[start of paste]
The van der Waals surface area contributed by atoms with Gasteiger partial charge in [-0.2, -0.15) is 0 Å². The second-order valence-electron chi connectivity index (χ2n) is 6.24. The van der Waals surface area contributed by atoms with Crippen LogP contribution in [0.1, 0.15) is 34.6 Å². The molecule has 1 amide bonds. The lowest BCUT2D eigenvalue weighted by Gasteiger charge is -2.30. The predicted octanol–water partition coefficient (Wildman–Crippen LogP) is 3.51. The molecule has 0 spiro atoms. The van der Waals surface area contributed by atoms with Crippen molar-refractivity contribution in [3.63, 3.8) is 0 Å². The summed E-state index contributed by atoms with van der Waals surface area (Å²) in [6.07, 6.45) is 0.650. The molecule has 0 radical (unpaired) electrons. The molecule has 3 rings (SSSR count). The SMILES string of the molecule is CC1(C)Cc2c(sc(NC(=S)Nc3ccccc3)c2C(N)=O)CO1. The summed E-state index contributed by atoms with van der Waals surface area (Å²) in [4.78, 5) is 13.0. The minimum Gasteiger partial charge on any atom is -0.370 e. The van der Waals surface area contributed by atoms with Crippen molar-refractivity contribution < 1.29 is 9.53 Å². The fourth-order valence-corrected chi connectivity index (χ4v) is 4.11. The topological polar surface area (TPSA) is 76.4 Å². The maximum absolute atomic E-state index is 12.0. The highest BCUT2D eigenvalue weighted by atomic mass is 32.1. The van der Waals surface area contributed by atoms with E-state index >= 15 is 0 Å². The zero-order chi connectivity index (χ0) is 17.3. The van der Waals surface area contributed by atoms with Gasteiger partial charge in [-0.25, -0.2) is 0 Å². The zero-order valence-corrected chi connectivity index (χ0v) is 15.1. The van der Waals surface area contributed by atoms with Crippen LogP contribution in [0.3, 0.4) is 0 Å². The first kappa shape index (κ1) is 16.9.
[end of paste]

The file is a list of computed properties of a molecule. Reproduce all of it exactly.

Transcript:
The van der Waals surface area contributed by atoms with Gasteiger partial charge in [-0.2, -0.15) is 0 Å². The second-order valence-electron chi connectivity index (χ2n) is 6.24. The van der Waals surface area contributed by atoms with Crippen LogP contribution in [0.1, 0.15) is 34.6 Å². The molecule has 1 amide bonds. The lowest BCUT2D eigenvalue weighted by Gasteiger charge is -2.30. The predicted octanol–water partition coefficient (Wildman–Crippen LogP) is 3.51. The molecule has 0 spiro atoms. The van der Waals surface area contributed by atoms with Crippen molar-refractivity contribution in [3.63, 3.8) is 0 Å². The summed E-state index contributed by atoms with van der Waals surface area (Å²) in [6.07, 6.45) is 0.650. The molecule has 0 radical (unpaired) electrons. The molecule has 3 rings (SSSR count). The SMILES string of the molecule is CC1(C)Cc2c(sc(NC(=S)Nc3ccccc3)c2C(N)=O)CO1. The summed E-state index contributed by atoms with van der Waals surface area (Å²) in [4.78, 5) is 13.0. The minimum Gasteiger partial charge on any atom is -0.370 e. The van der Waals surface area contributed by atoms with Crippen molar-refractivity contribution < 1.29 is 9.53 Å². The fourth-order valence-corrected chi connectivity index (χ4v) is 4.11. The topological polar surface area (TPSA) is 76.4 Å². The maximum absolute atomic E-state index is 12.0. The highest BCUT2D eigenvalue weighted by atomic mass is 32.1. The van der Waals surface area contributed by atoms with E-state index >= 15 is 0 Å². The zero-order chi connectivity index (χ0) is 17.3. The van der Waals surface area contributed by atoms with Gasteiger partial charge in [-0.25, -0.2) is 0 Å². The zero-order valence-corrected chi connectivity index (χ0v) is 15.1. The van der Waals surface area contributed by atoms with Crippen LogP contribution in [0.3, 0.4) is 0 Å². The first kappa shape index (κ1) is 16.9.